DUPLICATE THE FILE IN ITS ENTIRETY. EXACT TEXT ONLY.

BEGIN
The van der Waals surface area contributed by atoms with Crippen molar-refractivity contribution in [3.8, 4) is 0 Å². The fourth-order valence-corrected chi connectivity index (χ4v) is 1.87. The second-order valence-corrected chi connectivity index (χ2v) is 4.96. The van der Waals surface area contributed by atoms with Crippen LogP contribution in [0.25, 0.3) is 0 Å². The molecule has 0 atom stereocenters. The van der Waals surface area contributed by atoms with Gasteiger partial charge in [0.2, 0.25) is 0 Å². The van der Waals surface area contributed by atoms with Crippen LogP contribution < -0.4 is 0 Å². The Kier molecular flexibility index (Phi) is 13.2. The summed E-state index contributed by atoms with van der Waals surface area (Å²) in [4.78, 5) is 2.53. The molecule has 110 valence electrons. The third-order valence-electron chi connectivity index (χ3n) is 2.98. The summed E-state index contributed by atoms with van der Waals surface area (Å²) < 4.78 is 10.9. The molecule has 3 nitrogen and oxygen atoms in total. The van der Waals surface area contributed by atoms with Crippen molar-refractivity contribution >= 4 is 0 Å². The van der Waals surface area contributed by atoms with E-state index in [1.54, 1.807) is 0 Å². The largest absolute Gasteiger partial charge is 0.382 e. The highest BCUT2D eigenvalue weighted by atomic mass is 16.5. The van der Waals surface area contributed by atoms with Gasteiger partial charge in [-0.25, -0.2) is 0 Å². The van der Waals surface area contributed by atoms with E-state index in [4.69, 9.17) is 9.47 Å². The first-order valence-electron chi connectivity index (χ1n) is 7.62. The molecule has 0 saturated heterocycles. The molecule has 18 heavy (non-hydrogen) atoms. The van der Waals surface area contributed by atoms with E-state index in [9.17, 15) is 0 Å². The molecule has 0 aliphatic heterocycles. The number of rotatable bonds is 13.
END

The van der Waals surface area contributed by atoms with Crippen molar-refractivity contribution in [3.8, 4) is 0 Å². The fourth-order valence-corrected chi connectivity index (χ4v) is 1.87. The second-order valence-corrected chi connectivity index (χ2v) is 4.96. The van der Waals surface area contributed by atoms with Crippen LogP contribution in [0.25, 0.3) is 0 Å². The molecule has 0 atom stereocenters. The van der Waals surface area contributed by atoms with Gasteiger partial charge in [0.2, 0.25) is 0 Å². The van der Waals surface area contributed by atoms with Crippen LogP contribution < -0.4 is 0 Å². The Kier molecular flexibility index (Phi) is 13.2. The summed E-state index contributed by atoms with van der Waals surface area (Å²) in [4.78, 5) is 2.53. The molecule has 110 valence electrons. The third-order valence-electron chi connectivity index (χ3n) is 2.98. The summed E-state index contributed by atoms with van der Waals surface area (Å²) < 4.78 is 10.9. The molecule has 3 nitrogen and oxygen atoms in total. The van der Waals surface area contributed by atoms with Crippen molar-refractivity contribution >= 4 is 0 Å². The van der Waals surface area contributed by atoms with E-state index in [1.54, 1.807) is 0 Å². The largest absolute Gasteiger partial charge is 0.382 e. The highest BCUT2D eigenvalue weighted by atomic mass is 16.5. The van der Waals surface area contributed by atoms with Gasteiger partial charge in [-0.25, -0.2) is 0 Å². The van der Waals surface area contributed by atoms with E-state index in [4.69, 9.17) is 9.47 Å². The first-order valence-electron chi connectivity index (χ1n) is 7.62. The molecule has 0 saturated heterocycles. The molecule has 18 heavy (non-hydrogen) atoms. The van der Waals surface area contributed by atoms with E-state index in [9.17, 15) is 0 Å². The molecule has 0 aliphatic heterocycles. The number of rotatable bonds is 13.